In most phonics programs students are expected to master specific skills in a prescribed order. Rime Magic is a completely different approach. Students are immersed each day in a fast-paced, highly engaging experience with the structure of words. Whether students are in first, fifth, or eighth grade, there is a high level of enthusiasm during a Rime Magic lesson. First-graders are swept along in a wave of easy success, delighting in always feeling like they know the answers. Older struggling readers who are participating in small group or one-on-one intervention have a different kind of enthusiasm. They are able to see right away that it’s actually working!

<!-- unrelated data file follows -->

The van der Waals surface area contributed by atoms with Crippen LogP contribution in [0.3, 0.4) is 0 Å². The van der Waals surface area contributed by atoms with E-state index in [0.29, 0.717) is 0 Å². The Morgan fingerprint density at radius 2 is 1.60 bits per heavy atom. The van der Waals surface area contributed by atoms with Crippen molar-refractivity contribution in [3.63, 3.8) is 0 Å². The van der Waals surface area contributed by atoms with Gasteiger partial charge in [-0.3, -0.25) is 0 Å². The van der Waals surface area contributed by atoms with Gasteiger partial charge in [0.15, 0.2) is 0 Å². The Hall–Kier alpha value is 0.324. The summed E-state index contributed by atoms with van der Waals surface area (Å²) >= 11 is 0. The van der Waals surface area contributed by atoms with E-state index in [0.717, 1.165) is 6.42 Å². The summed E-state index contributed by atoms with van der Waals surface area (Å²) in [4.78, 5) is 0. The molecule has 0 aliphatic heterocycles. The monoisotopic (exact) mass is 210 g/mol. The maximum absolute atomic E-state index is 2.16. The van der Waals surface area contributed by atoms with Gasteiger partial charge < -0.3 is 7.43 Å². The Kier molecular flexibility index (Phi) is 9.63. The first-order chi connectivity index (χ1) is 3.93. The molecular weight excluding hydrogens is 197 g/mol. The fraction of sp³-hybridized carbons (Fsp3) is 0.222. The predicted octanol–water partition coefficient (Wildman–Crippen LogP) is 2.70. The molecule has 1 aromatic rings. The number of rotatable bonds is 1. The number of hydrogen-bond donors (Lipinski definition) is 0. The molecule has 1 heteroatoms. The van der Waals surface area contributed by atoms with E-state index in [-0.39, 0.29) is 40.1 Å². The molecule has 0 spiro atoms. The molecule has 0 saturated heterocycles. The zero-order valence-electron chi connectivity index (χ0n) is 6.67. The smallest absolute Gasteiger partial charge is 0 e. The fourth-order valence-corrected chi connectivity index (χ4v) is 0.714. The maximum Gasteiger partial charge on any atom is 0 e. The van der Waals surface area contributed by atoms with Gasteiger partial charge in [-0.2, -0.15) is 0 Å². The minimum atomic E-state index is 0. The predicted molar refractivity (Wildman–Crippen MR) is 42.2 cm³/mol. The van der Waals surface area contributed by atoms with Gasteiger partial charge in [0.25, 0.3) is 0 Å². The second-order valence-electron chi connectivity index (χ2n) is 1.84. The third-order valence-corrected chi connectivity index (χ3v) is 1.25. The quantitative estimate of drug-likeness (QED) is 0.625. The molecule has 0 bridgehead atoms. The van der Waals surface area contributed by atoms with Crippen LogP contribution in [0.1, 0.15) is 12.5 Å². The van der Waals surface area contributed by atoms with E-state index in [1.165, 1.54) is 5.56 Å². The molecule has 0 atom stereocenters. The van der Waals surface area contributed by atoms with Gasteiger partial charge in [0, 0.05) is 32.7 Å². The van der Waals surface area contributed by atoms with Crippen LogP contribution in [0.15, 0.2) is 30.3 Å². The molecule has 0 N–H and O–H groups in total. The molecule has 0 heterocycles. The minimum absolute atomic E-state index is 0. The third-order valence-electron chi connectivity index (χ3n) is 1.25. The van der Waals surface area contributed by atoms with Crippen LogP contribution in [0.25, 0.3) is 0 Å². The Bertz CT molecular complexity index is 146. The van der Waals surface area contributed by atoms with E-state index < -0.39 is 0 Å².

2. Only Five Minutes

Of course we want the vast majority of our precious language arts time focused on reading and writing, with an emphasis on comprehension and metacognition. Each Rime Magic lesson takes five minutes unless you want to add a few minutes for a Reinforcement Activity, allowing students to get right to their reading, practicing the reading strategies they have learned.

3. Access to the Middle

Rime Magic gives students access to the middle of the word so that they can easily perceive rimes embedded within longer words. Instead of trying to “sound out” a word from the beginning letter or letters, students are able to identify the rime within the word, seeing the word as a series of recognizable “chunks.” When students become successful at seeing words this way, they have a powerful decoding foundation to support their comprehension as they read.

4. Ongoing Scaffolding